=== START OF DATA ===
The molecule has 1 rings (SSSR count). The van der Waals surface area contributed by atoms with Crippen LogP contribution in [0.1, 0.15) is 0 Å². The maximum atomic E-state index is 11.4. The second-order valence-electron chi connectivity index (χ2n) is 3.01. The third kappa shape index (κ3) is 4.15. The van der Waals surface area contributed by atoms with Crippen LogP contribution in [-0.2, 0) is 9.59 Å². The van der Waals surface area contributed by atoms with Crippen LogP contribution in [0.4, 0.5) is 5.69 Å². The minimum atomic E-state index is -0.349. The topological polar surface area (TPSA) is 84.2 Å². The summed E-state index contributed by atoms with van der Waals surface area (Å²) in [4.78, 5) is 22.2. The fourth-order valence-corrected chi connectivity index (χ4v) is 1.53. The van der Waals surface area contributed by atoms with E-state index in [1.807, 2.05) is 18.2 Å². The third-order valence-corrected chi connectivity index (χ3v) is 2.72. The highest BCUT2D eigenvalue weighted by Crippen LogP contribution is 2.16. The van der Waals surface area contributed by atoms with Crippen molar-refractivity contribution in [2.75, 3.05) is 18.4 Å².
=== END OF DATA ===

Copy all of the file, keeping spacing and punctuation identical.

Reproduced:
The molecule has 1 rings (SSSR count). The van der Waals surface area contributed by atoms with Crippen LogP contribution in [0.1, 0.15) is 0 Å². The maximum atomic E-state index is 11.4. The second-order valence-electron chi connectivity index (χ2n) is 3.01. The third kappa shape index (κ3) is 4.15. The van der Waals surface area contributed by atoms with Crippen LogP contribution in [-0.2, 0) is 9.59 Å². The van der Waals surface area contributed by atoms with Crippen LogP contribution in [0.4, 0.5) is 5.69 Å². The minimum atomic E-state index is -0.349. The topological polar surface area (TPSA) is 84.2 Å². The summed E-state index contributed by atoms with van der Waals surface area (Å²) in [4.78, 5) is 22.2. The fourth-order valence-corrected chi connectivity index (χ4v) is 1.53. The van der Waals surface area contributed by atoms with E-state index in [1.807, 2.05) is 18.2 Å². The third-order valence-corrected chi connectivity index (χ3v) is 2.72. The highest BCUT2D eigenvalue weighted by Crippen LogP contribution is 2.16. The van der Waals surface area contributed by atoms with Crippen molar-refractivity contribution in [2.75, 3.05) is 18.4 Å².